A Red Life

‘Remembering the face of his son, as he attacked and looted his father, all the dak runner (post runner) could say was, “I couldn’t see the face”. ‘ If you had the good fortune to read a bengali short story called ‘Dak Harkara’ by Tarasankar Bandopadhyay, you will be able to easily connect the dots. The story and history of Indian postal service dates back to 1850’s when East India Company transferred the colonies of the Indian subcontinent to the British Crown. It is a service of tradition, of heritage and legacy. It was a time before mail vans and speed Post was even conceived. Mail used to be carried by train and from there to the post offices in the interiors by dak harkara (post runners/ postilions). 

Many of us as kids used to collect postage stamps – national and international and the special releases. My interest in philately was aroused when I was given a set of international stamps – Australia to Peru to Oman and Russia. There were approximately 30 to 40 stamps. The main interest was seeing the stamps on the envelope – travelling a long and difficult path to its destination.

How many of you have visited post offices? I doubt many in my generations also have. The quaint old red, blue boxes at the entrance, the huge room of the post office with the grilled windows and high desk. The smell of envelope glue is now long lost with introduction of modern smell less glue sticks, the long row of postmen stamping their mails and receipts is also gone. The world of the ‘snail mail’ is gradually fading into oblivion. The postmaster sitting on his high chair while the postmen and runners rested their weary feet, the age of mails and mail trains zooming past on dark nights to ensure the post reached on time.

The story of Dak Harkara narrates the life of a post runner – ferrying the mail from the station to the village, waiting for the mail train, running to a set rhythm, the lonely night runs through the jungle – the romance and the thrill is beautifully captured. In contrast, the son is shown as the younger generation – more interested in financial gains through quick means (such as being a dacoit), rather than live the life of romance and adventure.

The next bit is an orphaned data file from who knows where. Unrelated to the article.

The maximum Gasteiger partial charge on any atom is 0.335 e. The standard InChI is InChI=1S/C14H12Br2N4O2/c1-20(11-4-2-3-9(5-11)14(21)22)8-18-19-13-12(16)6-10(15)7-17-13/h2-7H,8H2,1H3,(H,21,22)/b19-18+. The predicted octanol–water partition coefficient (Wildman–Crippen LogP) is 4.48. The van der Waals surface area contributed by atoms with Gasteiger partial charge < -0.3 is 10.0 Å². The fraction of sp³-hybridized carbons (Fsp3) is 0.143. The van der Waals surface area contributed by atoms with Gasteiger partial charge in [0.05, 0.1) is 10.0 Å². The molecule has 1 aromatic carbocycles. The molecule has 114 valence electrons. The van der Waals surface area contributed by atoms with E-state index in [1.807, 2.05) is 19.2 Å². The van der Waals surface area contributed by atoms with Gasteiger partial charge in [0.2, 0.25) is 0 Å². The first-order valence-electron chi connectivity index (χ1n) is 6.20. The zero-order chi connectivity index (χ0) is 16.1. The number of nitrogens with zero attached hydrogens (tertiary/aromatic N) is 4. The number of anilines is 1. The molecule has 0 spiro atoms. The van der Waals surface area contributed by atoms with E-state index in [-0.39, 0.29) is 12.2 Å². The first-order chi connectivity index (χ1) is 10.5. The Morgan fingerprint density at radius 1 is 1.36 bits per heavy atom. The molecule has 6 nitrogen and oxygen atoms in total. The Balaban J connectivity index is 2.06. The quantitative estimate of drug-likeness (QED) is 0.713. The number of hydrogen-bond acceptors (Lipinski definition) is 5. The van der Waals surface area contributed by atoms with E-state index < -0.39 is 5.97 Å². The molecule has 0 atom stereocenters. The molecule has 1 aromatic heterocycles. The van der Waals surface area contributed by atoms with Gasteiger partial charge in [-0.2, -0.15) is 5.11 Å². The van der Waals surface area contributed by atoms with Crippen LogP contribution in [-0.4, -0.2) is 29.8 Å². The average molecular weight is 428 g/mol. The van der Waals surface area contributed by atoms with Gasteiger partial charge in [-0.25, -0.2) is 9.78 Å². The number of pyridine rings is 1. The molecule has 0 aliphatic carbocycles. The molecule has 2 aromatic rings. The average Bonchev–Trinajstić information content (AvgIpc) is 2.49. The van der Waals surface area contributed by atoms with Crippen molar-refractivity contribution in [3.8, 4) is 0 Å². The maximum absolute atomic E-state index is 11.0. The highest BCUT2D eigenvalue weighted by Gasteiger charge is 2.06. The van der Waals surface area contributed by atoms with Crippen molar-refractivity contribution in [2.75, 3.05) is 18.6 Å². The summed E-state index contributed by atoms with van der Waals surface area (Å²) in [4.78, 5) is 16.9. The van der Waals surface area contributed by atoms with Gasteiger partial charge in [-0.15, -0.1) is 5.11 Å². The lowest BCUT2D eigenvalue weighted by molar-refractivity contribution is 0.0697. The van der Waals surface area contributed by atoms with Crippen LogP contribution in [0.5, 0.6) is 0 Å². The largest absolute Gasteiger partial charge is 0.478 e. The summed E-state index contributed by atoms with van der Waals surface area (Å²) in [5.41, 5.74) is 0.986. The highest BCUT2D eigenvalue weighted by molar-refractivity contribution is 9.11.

The history of the Indian postal system is indeed one of romance and thrilling adventures. Even today, the remnants of the past stare into our lives – the old mail trains, the shabby and crumbling post offices, the plethora of stamps on the postmaster’s desk. It is a system evolved from the horse riding messengers to the modern airplanes of today. The postal system is today more of a showpiece of the old world. The telegraph poles still stand out in some parts of the country as a reminder of the old times when they brought the world together.

The red buildings with the red vans dashing across the city to make it to the mail train on time will long be missed in the fast paced world of ours. Communication has changed – from postal service and telegram first bringing the world together to today’s internet and video call services. The world has grown smaller over the years and the importance of a postcard or letter with its variety of stamps and emblems bringing the most important news in years for the expecting family will before long be lost in the minisculity of miniaturisation. Today the post office is an avenue of tax saving rather than a place where important news is traded. The advent of television, radio signals and the mobile phone has extinguished the light for postal services.

No longer does the postman come visiting with his bundle of letters, no more will there be money orders with the ability to change the life of someone far away, and no longer will we experience the anxiety and joy of waiting for a post from distant places. The romance of writing a letter or the thrills of being a postmaster in a distant outpost or post office will be nothing more than figments of our imagination.


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